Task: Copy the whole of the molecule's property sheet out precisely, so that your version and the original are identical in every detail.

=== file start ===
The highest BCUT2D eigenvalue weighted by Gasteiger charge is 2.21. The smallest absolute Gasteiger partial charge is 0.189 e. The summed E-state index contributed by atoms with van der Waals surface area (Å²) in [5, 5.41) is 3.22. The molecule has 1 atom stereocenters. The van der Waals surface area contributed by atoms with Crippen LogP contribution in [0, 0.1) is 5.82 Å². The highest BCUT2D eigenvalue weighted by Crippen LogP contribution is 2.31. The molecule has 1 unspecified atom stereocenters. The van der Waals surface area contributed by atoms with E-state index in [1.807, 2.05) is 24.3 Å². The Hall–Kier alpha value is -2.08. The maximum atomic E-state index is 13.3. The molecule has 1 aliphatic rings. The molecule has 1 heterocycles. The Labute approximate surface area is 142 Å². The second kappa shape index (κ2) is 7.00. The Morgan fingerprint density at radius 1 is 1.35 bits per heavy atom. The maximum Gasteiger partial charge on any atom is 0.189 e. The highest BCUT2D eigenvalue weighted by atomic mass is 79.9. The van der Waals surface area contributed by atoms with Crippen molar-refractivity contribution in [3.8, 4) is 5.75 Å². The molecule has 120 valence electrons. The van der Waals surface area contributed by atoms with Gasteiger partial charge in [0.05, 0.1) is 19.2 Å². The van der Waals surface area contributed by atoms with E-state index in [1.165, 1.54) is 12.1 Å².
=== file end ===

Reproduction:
The highest BCUT2D eigenvalue weighted by Gasteiger charge is 2.21. The smallest absolute Gasteiger partial charge is 0.189 e. The summed E-state index contributed by atoms with van der Waals surface area (Å²) in [5, 5.41) is 3.22. The molecule has 1 atom stereocenters. The van der Waals surface area contributed by atoms with Crippen LogP contribution in [0, 0.1) is 5.82 Å². The highest BCUT2D eigenvalue weighted by Crippen LogP contribution is 2.31. The molecule has 1 unspecified atom stereocenters. The van der Waals surface area contributed by atoms with E-state index in [1.807, 2.05) is 24.3 Å². The Hall–Kier alpha value is -2.08. The maximum atomic E-state index is 13.3. The molecule has 1 aliphatic rings. The molecule has 1 heterocycles. The Labute approximate surface area is 142 Å². The second kappa shape index (κ2) is 7.00. The Morgan fingerprint density at radius 1 is 1.35 bits per heavy atom. The maximum Gasteiger partial charge on any atom is 0.189 e. The highest BCUT2D eigenvalue weighted by atomic mass is 79.9. The van der Waals surface area contributed by atoms with Crippen molar-refractivity contribution in [3.8, 4) is 5.75 Å². The molecule has 120 valence electrons. The van der Waals surface area contributed by atoms with Gasteiger partial charge in [0.05, 0.1) is 19.2 Å². The van der Waals surface area contributed by atoms with E-state index in [1.165, 1.54) is 12.1 Å².